Hollie Bonneville-Barden collection at De Beers Diamond is poetry in motion
She's already been hailed a "jewellery prodigy" by W magazine, but to meet the head designer of De Beers Diamond Jewellers, Hollie Bonneville Barden, is to realise just how youthful she is. And the manner in which the 27-year-old Welsh wunderkind landed such a lofty role with one of the largest jewellery houses on the planet is a tale in itself.
"First I was approached by a former tutor of mine from Central Saint Martins," she says of the London university whose alumni include Stella McCartney, Bruce Oldfield and John Galliano among others.
"She had been in touch with De Beers, and knowing the brand's requests and requirements, my tutor recommended me, knowing that I possessed the skills and the spirit that De Beers was looking for."
Bonneville Barden was home in Hay-on-Wye, a small market town in Wales, when she got the call from De Beers. She immediately grabbed her portfolio and flew to London. A couple of meetings later, she had the job.
That journey has led to her De Beers Aria collection, a sparkling catalogue filled with rings, cuffs, pendants and bracelets with a running motif of fluidity and motion.
"The whole creation process for this collection took 18 months, with six months dedicated to design. It required absolute focus on the project and constant communication with the workshop craftsmen to ensure a true realisation of the concept from my sketches to reality."
With swirls and curves and diamond studded flourish, the collection is filled with a sense of movement.
A look at her design portfolio reveals drawings that range from technical interpretations to more creative elaborations that bring the vibrancy of diamonds into focus.
"When we were first creating the De Beers coffee table book, for which the objective was to bring to life the romance and creativity of the brand, it was a chance for me to illustrate the existing collections in a creative way. So I was approached as someone who had the necessary drawing skills, as well as someone whose own aesthetics resonated with those of the brand."
Now as head designer, she creates unique pieces for a worldwide clientele all too familiar with the brand and its rich legacy. But in a saturated market studded with a long roster of brands, is bespoke design the way to go for high-end jewellery?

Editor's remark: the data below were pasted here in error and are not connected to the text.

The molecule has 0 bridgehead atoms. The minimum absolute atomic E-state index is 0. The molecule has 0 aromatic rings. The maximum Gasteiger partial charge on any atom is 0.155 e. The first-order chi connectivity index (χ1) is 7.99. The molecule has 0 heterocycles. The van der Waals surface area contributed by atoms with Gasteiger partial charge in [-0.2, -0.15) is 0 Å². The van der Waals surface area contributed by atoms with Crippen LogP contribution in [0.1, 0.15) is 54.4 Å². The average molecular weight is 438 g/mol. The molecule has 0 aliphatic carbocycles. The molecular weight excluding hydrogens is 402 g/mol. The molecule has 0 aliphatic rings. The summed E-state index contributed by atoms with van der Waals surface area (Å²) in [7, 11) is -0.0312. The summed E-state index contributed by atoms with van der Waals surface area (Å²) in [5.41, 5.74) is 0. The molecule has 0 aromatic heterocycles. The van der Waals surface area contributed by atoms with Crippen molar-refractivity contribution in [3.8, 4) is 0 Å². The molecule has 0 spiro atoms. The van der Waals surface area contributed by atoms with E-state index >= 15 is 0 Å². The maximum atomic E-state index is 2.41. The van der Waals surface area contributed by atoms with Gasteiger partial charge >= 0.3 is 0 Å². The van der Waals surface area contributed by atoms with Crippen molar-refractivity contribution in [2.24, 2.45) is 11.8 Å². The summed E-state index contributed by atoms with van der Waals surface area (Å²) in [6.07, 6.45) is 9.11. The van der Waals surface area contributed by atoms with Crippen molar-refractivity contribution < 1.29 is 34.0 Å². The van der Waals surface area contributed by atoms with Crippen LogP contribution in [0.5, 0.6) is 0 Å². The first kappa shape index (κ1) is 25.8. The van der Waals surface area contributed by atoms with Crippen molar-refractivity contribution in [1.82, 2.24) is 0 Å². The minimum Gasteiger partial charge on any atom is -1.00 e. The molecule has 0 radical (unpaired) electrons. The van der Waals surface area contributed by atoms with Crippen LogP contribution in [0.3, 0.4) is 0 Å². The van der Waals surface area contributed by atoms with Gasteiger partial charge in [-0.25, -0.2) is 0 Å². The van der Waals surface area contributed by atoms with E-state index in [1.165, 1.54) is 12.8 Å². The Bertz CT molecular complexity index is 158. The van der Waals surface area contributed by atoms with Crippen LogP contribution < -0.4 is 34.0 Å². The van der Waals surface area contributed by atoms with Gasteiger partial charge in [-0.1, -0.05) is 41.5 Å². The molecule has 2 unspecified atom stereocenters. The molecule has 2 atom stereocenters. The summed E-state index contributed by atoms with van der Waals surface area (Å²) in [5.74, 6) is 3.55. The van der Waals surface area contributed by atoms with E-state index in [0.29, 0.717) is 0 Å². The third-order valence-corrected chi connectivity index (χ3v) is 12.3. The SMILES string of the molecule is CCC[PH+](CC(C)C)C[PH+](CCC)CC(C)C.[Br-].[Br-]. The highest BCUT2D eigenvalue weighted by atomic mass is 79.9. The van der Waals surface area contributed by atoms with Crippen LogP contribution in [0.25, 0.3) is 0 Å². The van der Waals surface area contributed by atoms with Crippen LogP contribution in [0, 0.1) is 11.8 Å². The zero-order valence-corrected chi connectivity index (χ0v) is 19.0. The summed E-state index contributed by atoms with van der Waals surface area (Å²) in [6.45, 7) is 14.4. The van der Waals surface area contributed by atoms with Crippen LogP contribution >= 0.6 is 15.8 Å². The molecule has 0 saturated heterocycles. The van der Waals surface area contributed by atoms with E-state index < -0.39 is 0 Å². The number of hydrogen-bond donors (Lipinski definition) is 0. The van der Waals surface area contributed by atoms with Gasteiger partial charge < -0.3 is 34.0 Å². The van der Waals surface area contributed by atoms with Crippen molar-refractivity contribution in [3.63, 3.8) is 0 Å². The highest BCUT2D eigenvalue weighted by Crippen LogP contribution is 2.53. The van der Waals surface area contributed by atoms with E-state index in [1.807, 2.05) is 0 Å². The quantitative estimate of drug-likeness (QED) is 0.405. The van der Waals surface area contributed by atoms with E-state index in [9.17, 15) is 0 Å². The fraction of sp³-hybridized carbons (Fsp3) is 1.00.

"Bespoke jewellery is an wonderful opportunity for connoisseurs to create a unique design for themselves, as well as discover the full beauty of a beautiful and rare diamond," she says.
"Often, our clients have a vision of beauty, but may not have the skills to articulate themselves graphically, so this is where I help them fulfil the potential of the design.
"We have clients all over the world, but the Asian clients certainly display discerning taste as diamond connoisseurs, most likely due to the strong history of the appreciation of jewellery and gems in the culture.
"If ever people ask me for advice, I tell them it is important when you select a piece of jewellery that you are first and foremost inspired by the diamond's natural beauty.
"Diamond jewellery is a very personal expression so I encourage people to look at as many diamonds as possible, because this will allow them to better distinguish characteristics of different stones as a miracle of mother nature, and thereafter discover a style that best suits them.
"It is very important to recognise one's own style as a starting point and try on as many different pieces as possible. A beautiful diamond will choose you, just as you choose the diamond, too."